Random learnings and other thoughts from an unashamed geek

N900: First Impressions

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This post is part 2 of a three part series. You may also be interested in: Part 1: N900: the tale of the indestructible box Part 3: N900: a phone for hackers? (coming soon…)

After conquering the indestructible box and charging the N900 I decided to have a quick play. I watched the getting started video which I found to be both beautifully smooth, showing off the high definition of the N900 screen immediately, and somewhat slow content-wise.

G1 (top), N900 (left), iPhone 3GS (right)

The N900 is similar in width and height to the iPhone but is much greater in depth at 1.8cm - just a millimetre deeper than the G1. This is not surprising due to it’s hard keyboard and more advanced hardware.

G1 (back), N900 (left), iPhone 3GS (right)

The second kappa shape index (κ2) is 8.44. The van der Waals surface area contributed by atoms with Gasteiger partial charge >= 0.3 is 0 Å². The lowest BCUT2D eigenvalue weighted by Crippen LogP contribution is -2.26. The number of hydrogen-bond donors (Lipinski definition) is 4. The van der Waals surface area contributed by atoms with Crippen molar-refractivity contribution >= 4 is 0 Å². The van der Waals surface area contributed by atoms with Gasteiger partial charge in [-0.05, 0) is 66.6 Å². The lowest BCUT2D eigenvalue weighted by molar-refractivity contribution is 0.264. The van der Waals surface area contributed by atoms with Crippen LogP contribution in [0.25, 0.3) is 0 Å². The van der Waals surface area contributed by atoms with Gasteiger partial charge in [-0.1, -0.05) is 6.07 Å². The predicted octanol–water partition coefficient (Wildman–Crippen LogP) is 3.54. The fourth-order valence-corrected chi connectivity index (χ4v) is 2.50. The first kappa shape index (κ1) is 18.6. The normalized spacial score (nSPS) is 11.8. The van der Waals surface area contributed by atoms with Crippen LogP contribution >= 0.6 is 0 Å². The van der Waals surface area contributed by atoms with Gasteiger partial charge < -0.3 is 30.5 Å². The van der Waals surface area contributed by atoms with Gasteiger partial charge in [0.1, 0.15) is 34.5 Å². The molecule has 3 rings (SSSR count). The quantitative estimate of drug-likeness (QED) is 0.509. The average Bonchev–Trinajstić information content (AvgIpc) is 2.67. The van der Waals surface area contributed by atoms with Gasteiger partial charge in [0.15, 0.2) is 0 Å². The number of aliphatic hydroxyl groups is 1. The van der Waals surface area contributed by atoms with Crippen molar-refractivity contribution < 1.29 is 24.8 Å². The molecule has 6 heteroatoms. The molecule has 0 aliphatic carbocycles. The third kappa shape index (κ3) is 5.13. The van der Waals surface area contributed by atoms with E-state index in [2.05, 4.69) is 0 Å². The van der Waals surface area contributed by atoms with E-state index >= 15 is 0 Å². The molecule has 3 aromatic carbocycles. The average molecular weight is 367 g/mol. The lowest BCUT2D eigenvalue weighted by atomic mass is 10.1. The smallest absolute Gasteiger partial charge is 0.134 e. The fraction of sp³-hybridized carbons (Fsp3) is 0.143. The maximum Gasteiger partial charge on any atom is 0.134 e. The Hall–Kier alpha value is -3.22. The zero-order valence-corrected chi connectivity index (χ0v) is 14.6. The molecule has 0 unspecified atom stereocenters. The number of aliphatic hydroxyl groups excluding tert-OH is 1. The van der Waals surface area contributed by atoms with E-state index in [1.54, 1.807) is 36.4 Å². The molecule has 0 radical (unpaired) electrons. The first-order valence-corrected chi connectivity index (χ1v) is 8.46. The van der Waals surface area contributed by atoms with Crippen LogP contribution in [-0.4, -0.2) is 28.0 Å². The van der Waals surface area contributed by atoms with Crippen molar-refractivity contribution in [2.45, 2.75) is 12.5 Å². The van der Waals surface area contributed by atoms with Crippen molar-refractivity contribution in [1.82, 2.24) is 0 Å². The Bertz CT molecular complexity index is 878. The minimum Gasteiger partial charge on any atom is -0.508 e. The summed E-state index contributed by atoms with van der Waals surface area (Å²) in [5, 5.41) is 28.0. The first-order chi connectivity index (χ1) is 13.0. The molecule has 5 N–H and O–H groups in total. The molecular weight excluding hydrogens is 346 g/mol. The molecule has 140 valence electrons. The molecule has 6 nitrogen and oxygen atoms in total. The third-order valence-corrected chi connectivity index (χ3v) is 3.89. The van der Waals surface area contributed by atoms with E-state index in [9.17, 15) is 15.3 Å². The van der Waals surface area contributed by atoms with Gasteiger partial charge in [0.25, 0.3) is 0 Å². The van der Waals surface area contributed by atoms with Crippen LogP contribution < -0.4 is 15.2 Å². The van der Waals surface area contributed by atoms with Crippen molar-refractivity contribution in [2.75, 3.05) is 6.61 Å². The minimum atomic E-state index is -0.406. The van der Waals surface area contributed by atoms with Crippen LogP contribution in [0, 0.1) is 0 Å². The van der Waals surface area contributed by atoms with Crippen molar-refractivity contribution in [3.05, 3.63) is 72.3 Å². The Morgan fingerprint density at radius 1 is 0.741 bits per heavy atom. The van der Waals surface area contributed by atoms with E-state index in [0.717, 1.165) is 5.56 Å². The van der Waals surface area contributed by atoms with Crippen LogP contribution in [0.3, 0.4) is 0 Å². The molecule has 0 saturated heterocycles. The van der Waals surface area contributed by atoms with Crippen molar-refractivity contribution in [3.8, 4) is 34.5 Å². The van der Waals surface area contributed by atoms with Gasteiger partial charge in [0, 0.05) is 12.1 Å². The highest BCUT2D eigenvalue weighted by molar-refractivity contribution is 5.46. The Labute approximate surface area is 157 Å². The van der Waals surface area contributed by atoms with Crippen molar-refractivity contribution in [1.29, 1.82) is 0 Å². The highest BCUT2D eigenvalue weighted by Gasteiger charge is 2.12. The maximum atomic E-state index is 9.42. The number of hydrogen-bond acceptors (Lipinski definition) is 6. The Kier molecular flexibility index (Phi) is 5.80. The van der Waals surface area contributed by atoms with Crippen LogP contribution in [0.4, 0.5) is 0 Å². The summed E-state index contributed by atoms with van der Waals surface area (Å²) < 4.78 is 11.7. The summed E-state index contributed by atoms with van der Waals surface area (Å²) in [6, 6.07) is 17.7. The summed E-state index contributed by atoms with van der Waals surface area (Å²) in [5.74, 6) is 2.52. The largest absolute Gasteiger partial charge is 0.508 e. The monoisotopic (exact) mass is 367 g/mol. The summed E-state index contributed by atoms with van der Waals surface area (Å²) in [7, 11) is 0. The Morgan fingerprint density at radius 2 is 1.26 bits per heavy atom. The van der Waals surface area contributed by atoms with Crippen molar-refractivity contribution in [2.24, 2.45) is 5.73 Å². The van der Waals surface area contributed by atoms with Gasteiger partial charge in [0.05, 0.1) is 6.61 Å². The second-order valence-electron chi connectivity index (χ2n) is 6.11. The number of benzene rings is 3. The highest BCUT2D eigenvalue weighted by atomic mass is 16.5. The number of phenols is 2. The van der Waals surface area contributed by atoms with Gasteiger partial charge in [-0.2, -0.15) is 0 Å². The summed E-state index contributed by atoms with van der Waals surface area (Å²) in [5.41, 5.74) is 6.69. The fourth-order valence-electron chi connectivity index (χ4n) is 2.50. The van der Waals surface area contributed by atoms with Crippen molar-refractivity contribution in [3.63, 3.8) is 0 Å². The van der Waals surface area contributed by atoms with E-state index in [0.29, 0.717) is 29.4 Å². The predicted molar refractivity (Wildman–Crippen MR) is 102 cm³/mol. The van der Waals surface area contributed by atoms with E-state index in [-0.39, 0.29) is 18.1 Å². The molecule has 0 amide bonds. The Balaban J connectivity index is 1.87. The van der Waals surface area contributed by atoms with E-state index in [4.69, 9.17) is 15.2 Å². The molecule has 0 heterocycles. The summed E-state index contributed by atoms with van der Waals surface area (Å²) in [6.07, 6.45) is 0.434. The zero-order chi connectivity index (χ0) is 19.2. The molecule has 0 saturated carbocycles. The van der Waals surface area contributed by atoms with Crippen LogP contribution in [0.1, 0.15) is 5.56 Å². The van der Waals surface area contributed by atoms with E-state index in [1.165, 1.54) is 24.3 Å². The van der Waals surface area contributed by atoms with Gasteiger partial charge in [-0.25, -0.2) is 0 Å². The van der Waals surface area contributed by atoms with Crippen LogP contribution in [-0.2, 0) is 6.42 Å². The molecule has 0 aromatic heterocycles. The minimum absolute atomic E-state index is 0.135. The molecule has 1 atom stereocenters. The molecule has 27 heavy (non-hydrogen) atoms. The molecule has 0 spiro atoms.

The first thing that struck me about the N900 (other than how high definition the hands were in the famous Nokia splash video!) was how much force it required to press on the screen. The iPhone (my current primary phone because I develop iPhone fitness apps) only requires the lightest of touches; whilst the Android G1 (my wife’s phone) requires a bit more. I later discovered the reason for this heavier interface was probably the stylus (which I discovered accidentally while interrogating the outside of the device), which is great to use - reminds me of my old iPaqs only much much higher resolution and more responsive! I noticed that every time I touched the screen firmly enough the phone would do a very small vibration in the way of haptic feedback. This would be good if it weren’t for the fact that it does it every time, and not only the times when your touch actually triggers an action (opening a menu, etc) - this is becoming more annoying than useful. Because of the devices HD screen I found it quite hard to be exact with my touches (my thumbs must be almost 200 pixels wide on that screen!) though the interface deals with this well by using large touch areas. After failing at playing Marbles (a pre-installed game with small touch areas) for a minute or so I quickly learned where the device thought my presses were and the device became even easier to use. (Sure this would have been much easier with a stylus but I hadn’t discovered that yet!) The web browser is a pleasure to use, though it appears to support in page Flash which I personally hate - especially on a small screen mobile device. I went to YouTube to see how it handles and “very well” was the answer. The device supports the double tap to zoom in to a region of text paradigm of Safari on the iPhone though it obviously lacks the multi-touch pinch and zoom.